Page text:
The 9,181 acre Clackamas Wilderness consists of five widely separated tracts of road-less land, scattered on either side of the Clackamas River over 50 miles. These pieces include Big Bottom, Clackamas Canyon, Memaloose Lake, Sisi Butte and South Fork Clackamas. With some of the largest trees in northwest Oregon, the Clackamas Wilderness protects clean drinking water for many Oregonians as well as habitat for many species.
A popular hike in the Clackamas Wilderness is the trail to Memaloose Lake. It climbs through an old-growth forest 1.4 miles to the lake, and then continues a mile up to a viewpoint atop South Fork Mountain. The word memaloose means "dead" in Chinook jargon, the old Indian trade language of the Northwest. The old-growth forest around the lake is a rare example of mature forest habitat surrounded by lands that have been historically logged.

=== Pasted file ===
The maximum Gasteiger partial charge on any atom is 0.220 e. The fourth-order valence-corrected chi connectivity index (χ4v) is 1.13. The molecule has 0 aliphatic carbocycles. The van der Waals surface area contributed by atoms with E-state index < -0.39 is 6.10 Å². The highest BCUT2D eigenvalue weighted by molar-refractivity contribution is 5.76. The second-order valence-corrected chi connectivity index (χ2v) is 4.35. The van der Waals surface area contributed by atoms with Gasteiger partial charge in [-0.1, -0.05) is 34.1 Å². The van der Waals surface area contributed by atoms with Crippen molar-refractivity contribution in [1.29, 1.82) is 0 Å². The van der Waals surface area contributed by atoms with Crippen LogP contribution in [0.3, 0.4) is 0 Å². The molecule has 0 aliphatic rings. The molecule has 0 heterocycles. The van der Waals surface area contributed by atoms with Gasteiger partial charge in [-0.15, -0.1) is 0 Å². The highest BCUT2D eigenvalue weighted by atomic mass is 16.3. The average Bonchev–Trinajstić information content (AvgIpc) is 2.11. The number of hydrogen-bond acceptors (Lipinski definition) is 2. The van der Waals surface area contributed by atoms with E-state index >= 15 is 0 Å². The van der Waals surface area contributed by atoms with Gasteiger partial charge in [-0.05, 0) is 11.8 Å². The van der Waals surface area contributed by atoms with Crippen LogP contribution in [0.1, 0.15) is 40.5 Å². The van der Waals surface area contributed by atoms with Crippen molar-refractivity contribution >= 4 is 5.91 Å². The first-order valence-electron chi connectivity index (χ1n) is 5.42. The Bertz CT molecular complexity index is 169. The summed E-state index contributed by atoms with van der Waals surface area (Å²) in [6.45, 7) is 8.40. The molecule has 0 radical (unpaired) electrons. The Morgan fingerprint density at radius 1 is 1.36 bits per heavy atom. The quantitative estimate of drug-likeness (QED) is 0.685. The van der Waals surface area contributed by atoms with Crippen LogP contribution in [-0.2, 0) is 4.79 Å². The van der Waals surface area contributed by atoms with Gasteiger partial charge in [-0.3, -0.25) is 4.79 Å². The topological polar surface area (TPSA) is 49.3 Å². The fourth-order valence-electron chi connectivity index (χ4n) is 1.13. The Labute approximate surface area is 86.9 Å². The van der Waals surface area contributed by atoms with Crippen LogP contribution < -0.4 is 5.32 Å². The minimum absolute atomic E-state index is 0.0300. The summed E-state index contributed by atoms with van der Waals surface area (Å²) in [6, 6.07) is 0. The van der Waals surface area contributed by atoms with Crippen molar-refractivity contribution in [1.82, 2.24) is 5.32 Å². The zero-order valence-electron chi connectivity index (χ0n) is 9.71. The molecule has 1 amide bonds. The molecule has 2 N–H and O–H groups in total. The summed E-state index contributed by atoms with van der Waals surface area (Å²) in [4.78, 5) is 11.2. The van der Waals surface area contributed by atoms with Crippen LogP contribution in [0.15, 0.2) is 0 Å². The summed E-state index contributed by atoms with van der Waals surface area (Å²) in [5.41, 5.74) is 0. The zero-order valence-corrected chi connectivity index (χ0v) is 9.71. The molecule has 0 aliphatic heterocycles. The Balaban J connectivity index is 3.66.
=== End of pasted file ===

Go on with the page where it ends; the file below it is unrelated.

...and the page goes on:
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At a Glance
Clackamas Wilderness sections are located along the Wild and Scenic Clackamas River starting 22 miles southeast of Estacata, OR along OR-224.
Trails within Clackmas Wilderness sections
Maps of Clackamas Wilderness sections designated in 2009
Download free U.S. Forest Service Topo maps.
But maps online at the National Forest Store.
Go to Wilderness.net for online maps and other important Wilderness information.